to mankind but a mandate to all of us

The most popular of these Christmas readings is the Christmas story according to Luke. It has “everything in it” that we “knew” from childhood: the crowded inn, the stable, the child bedded on straw. Then the shepherds; their fear when suddenly the sky lights up as bright as day and the choirs of angels appear, sounding the meaningful words: “Glory to God in the highest! Peace on earth to men of good will”, in the version of the Latin Vulgate: “Gloria in aeternis Deo et pax in terra hominibus bonae voluntatis”. Luther and Zwingli, who also wanted to translate the original Greek text completely from it into German, introduced variants: “... peace on earth among men of his good pleasure” (Luther) and “peace on earth among men in whom God is well pleased” (Zwingli). I was always struck in this passage by the grandeur of the image that emerged: the sudden radiance of the stars in the middle of the night, then the heavens opening up, the heavenly hosts with their jubilant song, and the power in the simplicity and simultaneous mysteriousness of their message. As a young person and a saucy critic of all that exists, I could not help noticing in this passage each time the great discrepancy between the promised peace in the world and the numerous wars in our reality that still haunt it. It also seemed to me that the Bible was promising us humans too much here.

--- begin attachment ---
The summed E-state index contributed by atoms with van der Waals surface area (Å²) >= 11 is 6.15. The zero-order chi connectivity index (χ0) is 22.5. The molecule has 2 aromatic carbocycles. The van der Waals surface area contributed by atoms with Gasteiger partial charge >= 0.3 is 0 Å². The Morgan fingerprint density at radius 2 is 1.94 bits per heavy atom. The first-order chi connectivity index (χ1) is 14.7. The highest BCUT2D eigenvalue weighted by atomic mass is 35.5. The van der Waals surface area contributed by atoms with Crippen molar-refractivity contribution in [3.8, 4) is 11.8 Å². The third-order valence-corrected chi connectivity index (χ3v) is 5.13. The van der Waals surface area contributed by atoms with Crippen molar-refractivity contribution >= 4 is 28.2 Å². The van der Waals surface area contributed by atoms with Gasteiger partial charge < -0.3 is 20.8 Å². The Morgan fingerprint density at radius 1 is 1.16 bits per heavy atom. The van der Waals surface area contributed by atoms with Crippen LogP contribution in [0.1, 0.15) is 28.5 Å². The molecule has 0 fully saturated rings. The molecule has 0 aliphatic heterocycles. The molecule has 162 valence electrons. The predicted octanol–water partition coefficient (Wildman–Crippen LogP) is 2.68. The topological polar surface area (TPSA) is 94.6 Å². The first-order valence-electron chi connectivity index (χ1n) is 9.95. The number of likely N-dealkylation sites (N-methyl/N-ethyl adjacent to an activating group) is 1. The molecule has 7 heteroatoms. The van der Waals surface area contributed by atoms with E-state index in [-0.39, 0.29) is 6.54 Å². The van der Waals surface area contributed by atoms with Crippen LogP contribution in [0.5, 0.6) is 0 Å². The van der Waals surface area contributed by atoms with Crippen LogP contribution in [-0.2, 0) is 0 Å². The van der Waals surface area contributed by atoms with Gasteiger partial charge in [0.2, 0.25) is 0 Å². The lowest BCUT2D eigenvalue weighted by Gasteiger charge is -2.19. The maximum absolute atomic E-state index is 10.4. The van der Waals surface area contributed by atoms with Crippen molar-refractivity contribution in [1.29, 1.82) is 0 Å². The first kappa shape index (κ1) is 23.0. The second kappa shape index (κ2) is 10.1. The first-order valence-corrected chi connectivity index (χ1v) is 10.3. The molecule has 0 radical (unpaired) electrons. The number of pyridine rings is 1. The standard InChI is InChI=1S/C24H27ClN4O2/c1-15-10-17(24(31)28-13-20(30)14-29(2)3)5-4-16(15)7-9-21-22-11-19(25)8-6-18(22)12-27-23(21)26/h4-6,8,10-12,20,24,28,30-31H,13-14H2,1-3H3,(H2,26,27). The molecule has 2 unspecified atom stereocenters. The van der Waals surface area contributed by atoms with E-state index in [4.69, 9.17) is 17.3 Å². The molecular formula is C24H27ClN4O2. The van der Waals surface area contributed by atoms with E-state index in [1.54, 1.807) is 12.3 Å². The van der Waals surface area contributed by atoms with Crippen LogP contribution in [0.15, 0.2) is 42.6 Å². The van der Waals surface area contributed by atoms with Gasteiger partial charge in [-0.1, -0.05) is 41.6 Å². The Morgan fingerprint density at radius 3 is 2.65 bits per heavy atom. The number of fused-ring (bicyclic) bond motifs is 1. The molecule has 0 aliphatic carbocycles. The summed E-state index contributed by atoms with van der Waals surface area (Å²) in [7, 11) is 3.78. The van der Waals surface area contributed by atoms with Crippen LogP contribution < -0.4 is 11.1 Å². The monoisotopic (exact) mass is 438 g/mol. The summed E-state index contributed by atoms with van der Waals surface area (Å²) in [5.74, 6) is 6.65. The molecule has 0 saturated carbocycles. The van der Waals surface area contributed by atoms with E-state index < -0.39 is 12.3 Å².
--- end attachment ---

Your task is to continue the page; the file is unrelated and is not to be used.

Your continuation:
With my meagre knowledge of Latin, however, the passage “pax hominibus bonae voluntatis” never quite left my mind. What did it mean, this “bonae voluntatis”, to people of good will? In view of the promise of peace in the “heavenly choirs”, as it became clear to me many years later, this addition could only have one meaning: It had to mean: willing to stand up for peace with all one’s strength. Seen in this way, the variants also confirm the basic idea: peace in the world is not simply a gift from God, a Christmas gift, so to speak, and that is that. People must do something for peace in the world: they must have the honest will to live in a way that is pleasing to God, i. e., peacefully among themselves, or in such a way that God can be pleased with them (by keeping the commandments, especially “Thou shalt not kill”, as well as the “new commandments”, as Christ lived them and immortalised them in the Sermon on the Mount). Thus, if and to the extent that they conduct themselves peacefully, they will also find more pleasing before God, before themselves and before their fellow human beings. They thus become more peaceful and thus more apt to come closer to the great goal of humanity.